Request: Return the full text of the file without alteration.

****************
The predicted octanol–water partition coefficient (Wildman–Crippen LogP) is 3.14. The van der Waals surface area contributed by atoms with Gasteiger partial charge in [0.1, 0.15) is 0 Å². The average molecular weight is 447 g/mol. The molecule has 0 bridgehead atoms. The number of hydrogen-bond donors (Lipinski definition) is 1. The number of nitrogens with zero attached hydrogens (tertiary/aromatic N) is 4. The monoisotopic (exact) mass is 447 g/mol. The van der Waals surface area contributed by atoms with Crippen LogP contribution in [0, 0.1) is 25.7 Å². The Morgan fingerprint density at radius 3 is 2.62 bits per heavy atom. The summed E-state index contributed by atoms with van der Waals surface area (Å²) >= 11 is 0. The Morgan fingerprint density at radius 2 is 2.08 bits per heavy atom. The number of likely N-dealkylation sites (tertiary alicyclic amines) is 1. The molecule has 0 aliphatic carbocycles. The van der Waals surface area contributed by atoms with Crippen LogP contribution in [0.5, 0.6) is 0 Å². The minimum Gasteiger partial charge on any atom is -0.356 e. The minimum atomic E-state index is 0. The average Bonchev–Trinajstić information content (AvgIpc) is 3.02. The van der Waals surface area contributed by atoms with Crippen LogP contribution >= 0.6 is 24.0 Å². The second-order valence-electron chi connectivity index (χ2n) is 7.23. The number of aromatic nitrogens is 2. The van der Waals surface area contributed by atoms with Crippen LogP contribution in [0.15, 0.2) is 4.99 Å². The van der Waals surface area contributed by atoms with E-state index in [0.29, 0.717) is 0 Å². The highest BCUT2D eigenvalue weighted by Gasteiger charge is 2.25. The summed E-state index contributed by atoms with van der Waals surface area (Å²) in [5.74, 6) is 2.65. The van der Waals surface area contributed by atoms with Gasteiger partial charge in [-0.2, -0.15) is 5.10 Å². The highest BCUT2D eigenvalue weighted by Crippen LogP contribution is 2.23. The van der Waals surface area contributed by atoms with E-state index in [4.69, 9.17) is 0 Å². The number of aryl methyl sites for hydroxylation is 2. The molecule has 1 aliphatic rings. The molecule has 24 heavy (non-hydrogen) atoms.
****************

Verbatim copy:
The predicted octanol–water partition coefficient (Wildman–Crippen LogP) is 3.14. The van der Waals surface area contributed by atoms with Gasteiger partial charge in [0.1, 0.15) is 0 Å². The average molecular weight is 447 g/mol. The molecule has 0 bridgehead atoms. The number of hydrogen-bond donors (Lipinski definition) is 1. The number of nitrogens with zero attached hydrogens (tertiary/aromatic N) is 4. The monoisotopic (exact) mass is 447 g/mol. The van der Waals surface area contributed by atoms with Crippen LogP contribution in [0, 0.1) is 25.7 Å². The Morgan fingerprint density at radius 3 is 2.62 bits per heavy atom. The summed E-state index contributed by atoms with van der Waals surface area (Å²) >= 11 is 0. The Morgan fingerprint density at radius 2 is 2.08 bits per heavy atom. The number of likely N-dealkylation sites (tertiary alicyclic amines) is 1. The molecule has 0 aliphatic carbocycles. The van der Waals surface area contributed by atoms with Crippen LogP contribution in [0.5, 0.6) is 0 Å². The minimum Gasteiger partial charge on any atom is -0.356 e. The minimum atomic E-state index is 0. The average Bonchev–Trinajstić information content (AvgIpc) is 3.02. The van der Waals surface area contributed by atoms with Crippen LogP contribution >= 0.6 is 24.0 Å². The second-order valence-electron chi connectivity index (χ2n) is 7.23. The number of aromatic nitrogens is 2. The van der Waals surface area contributed by atoms with Crippen LogP contribution in [0.15, 0.2) is 4.99 Å². The van der Waals surface area contributed by atoms with E-state index in [0.29, 0.717) is 0 Å². The highest BCUT2D eigenvalue weighted by Gasteiger charge is 2.25. The summed E-state index contributed by atoms with van der Waals surface area (Å²) in [5.74, 6) is 2.65. The van der Waals surface area contributed by atoms with Gasteiger partial charge in [-0.2, -0.15) is 5.10 Å². The highest BCUT2D eigenvalue weighted by Crippen LogP contribution is 2.23. The van der Waals surface area contributed by atoms with E-state index in [4.69, 9.17) is 0 Å². The number of aryl methyl sites for hydroxylation is 2. The molecule has 1 aliphatic rings. The molecule has 24 heavy (non-hydrogen) atoms.